But, in refuting these conjectures of the mathematicians, his argument is triumphant, because truly these are such as destroy and refute themselves. Nevertheless, they are far more tolerable who assert the fatal influence of the stars than they who deny the foreknowledge of future events. For, to confess that God exists, and at the same time to deny that He has foreknowledge of future things, is the most manifest folly. This Cicero himself saw, and therefore to assert the doctrine embodied in the words of Scripture, “The fool hath said in his heart, There is no God.” That, however, he did not do in his own person, for he saw how odious and offensive such an opinion would be; and therefore, in his book on the nature of the gods, he makes Cotta dispute concerning this against the Stoics, and preferred to give his own opinion in favor of Lucilius Balbus, to whom he assigned the defence of the Stoical position, rather than in favor of Cotta, who maintained that no divinity exists. However, in his book on divination, he in his own person most openly opposes the doctrine of the prescience of future things. But all this he seems to do in order that he may not grant the doctrine of fate, and by so doing destroy free will. For he thinks that, the knowledge of future things being once conceded, fate follows as so necessary a consequence that it cannot be denied.

But, let these perplexing debatings and disputations of the philosophers go on as they may, we, in order that we may confess the most high and true God Himself, do confess His will, supreme power, and prescience. Neither let us be afraid lest, after all, we do not do by will that which we do by will, because He, whose foreknowledge is infallible, foreknew that we would do it. It was this which Cicero was afraid of, and therefore opposed foreknowledge. The Stoics also maintained that all things do not come to pass by necessity, although they contended that all things happen according to destiny. What is it, then, that Cicero feared in the prescience of future things? Doubtless it was this,—that if all future things have been foreknown, they will happen in the order in which they have been foreknown; and if they come to pass in this order, there is a certain order of things foreknown by God; and if a certain order of things, then a certain order of causes, for nothing can happen which is not preceded by some efficient cause. But if there is a certain order of causes according to which everything happens which does happen, then by fate, says he, all things happen which do happen. But if this be so, then is there nothing in our own power, and there is no such thing as freedom of will; and if we grant that, says he, the whole economy of human life is subverted. In vain are laws enacted. In vain are reproaches, praises, chidings, exhortations had recourse to; and there is no justice whatever in the appointment of rewards for the good, and punishments for the wicked. And that consequences so disgraceful, and absurd, and pernicious to humanity may not follow, Cicero chooses to reject the foreknowledge of future things, and shuts up the religious mind to this alternative, to make choice between two things, either that something is in our own power, or that there is foreknowledge,—both of which cannot be true; but if the one is affirmed, the other is thereby denied. He therefore, like a truly great and wise man, and one who consulted very much and very skillfully for the good of humanity, of those two chose the freedom of the will, to confirm which he denied the foreknowledge of future things; and thus, wishing to make men free he makes them sacrilegious.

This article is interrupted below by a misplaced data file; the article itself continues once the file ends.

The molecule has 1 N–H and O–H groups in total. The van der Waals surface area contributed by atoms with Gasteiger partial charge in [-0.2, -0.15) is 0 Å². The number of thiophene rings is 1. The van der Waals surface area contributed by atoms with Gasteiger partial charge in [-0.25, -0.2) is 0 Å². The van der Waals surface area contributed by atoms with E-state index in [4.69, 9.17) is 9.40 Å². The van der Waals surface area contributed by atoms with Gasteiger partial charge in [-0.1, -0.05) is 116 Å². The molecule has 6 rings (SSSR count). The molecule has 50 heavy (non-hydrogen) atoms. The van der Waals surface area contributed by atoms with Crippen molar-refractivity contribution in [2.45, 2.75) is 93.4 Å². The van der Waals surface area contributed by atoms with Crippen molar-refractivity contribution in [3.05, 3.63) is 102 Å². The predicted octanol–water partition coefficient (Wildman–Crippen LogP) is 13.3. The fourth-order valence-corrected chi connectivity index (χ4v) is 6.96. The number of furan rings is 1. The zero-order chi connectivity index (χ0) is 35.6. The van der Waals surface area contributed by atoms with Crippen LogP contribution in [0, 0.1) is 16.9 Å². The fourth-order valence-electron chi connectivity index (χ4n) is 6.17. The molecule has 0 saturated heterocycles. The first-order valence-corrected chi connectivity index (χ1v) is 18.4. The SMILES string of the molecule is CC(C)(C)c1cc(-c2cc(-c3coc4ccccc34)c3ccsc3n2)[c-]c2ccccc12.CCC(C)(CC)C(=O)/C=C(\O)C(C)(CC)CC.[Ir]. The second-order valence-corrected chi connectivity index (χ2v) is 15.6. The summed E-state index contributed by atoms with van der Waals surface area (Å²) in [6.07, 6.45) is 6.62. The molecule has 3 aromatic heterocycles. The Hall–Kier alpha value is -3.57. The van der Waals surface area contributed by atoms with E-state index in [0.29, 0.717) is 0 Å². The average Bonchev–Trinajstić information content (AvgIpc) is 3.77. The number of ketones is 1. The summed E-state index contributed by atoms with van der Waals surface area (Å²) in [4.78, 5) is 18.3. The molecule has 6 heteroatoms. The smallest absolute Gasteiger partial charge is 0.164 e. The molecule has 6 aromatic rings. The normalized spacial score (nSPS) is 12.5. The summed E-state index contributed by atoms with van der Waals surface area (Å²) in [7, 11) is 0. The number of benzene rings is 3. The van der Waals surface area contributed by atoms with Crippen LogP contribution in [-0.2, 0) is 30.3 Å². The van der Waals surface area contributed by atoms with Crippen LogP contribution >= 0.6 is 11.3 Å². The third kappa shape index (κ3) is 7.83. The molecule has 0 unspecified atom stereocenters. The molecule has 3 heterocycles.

But the religious mind chooses both, confesses both, and maintains both by the faith of piety. But how so? says Cicero; for the knowledge of future things being granted, there follows a chain of consequences which ends in this, that there can be nothing depending on our own free wills. And further, if there is anything depending on our wills, we must go backwards by the same steps of reasoning till we arrive at the conclusion that there is no foreknowledge of future things. For we go backwards through all the steps in the following order:—If there is free will, all things do not happen according to fate; if all things do not happen according to fate, there is not a certain order of causes; and if there is not a certain order of causes, neither is there a certain order of things foreknown by God,—for things cannot come to pass except they are preceded by efficient causes,—but, if there is no fixed and certain order of causes foreknown by God, all things cannot be said to happen according as He foreknew that they would happen. And further, if it is not true that all things happen just as they have been foreknown by Him, there is not, says he, in God any foreknowledge of future events.